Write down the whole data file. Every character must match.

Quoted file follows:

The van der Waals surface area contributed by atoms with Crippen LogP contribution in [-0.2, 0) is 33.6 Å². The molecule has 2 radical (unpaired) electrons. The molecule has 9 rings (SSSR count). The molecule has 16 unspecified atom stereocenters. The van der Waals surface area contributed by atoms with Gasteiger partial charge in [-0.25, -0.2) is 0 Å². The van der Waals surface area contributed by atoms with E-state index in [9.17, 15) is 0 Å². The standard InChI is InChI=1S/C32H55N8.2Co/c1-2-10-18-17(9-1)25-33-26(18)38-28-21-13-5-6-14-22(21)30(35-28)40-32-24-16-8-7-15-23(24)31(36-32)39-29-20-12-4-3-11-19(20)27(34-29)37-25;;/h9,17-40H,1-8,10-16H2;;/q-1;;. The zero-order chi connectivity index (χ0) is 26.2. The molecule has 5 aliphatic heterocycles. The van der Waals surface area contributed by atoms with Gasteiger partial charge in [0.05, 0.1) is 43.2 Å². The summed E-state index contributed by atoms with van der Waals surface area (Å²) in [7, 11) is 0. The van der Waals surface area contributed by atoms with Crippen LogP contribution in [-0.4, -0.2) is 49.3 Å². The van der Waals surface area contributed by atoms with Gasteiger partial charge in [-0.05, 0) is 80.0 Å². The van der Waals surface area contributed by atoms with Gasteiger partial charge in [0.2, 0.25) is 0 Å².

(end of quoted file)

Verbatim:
The van der Waals surface area contributed by atoms with Crippen LogP contribution in [-0.2, 0) is 33.6 Å². The molecule has 2 radical (unpaired) electrons. The molecule has 9 rings (SSSR count). The molecule has 16 unspecified atom stereocenters. The van der Waals surface area contributed by atoms with Gasteiger partial charge in [-0.25, -0.2) is 0 Å². The van der Waals surface area contributed by atoms with E-state index in [9.17, 15) is 0 Å². The standard InChI is InChI=1S/C32H55N8.2Co/c1-2-10-18-17(9-1)25-33-26(18)38-28-21-13-5-6-14-22(21)30(35-28)40-32-24-16-8-7-15-23(24)31(36-32)39-29-20-12-4-3-11-19(20)27(34-29)37-25;;/h9,17-40H,1-8,10-16H2;;/q-1;;. The zero-order chi connectivity index (χ0) is 26.2. The molecule has 5 aliphatic heterocycles. The van der Waals surface area contributed by atoms with Gasteiger partial charge in [0.05, 0.1) is 43.2 Å². The summed E-state index contributed by atoms with van der Waals surface area (Å²) in [7, 11) is 0. The van der Waals surface area contributed by atoms with Crippen LogP contribution in [-0.4, -0.2) is 49.3 Å². The van der Waals surface area contributed by atoms with Gasteiger partial charge in [-0.05, 0) is 80.0 Å². The van der Waals surface area contributed by atoms with Gasteiger partial charge in [0.2, 0.25) is 0 Å².